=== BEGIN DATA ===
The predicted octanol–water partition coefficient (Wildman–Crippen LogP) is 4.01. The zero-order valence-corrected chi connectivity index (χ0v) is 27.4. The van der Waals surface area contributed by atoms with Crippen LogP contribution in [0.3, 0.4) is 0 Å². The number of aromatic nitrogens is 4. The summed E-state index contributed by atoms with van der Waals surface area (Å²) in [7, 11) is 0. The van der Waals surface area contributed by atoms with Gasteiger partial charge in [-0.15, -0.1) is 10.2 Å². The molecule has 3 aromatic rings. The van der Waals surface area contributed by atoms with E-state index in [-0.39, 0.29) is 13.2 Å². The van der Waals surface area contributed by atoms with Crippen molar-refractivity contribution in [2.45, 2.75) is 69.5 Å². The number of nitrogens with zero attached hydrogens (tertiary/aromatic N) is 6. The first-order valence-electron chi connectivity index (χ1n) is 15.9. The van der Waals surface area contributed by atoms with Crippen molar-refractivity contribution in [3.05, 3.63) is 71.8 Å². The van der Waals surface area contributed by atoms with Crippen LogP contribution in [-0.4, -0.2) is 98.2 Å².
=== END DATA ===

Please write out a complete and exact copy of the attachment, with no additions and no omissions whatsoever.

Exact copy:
The predicted octanol–water partition coefficient (Wildman–Crippen LogP) is 4.01. The zero-order valence-corrected chi connectivity index (χ0v) is 27.4. The van der Waals surface area contributed by atoms with Crippen LogP contribution in [0.3, 0.4) is 0 Å². The number of aromatic nitrogens is 4. The summed E-state index contributed by atoms with van der Waals surface area (Å²) in [7, 11) is 0. The van der Waals surface area contributed by atoms with Gasteiger partial charge in [-0.15, -0.1) is 10.2 Å². The molecule has 3 aromatic rings. The van der Waals surface area contributed by atoms with E-state index in [-0.39, 0.29) is 13.2 Å². The van der Waals surface area contributed by atoms with Crippen molar-refractivity contribution in [2.45, 2.75) is 69.5 Å². The number of nitrogens with zero attached hydrogens (tertiary/aromatic N) is 6. The first-order valence-electron chi connectivity index (χ1n) is 15.9. The van der Waals surface area contributed by atoms with Crippen molar-refractivity contribution in [3.05, 3.63) is 71.8 Å². The van der Waals surface area contributed by atoms with Crippen LogP contribution in [-0.4, -0.2) is 98.2 Å².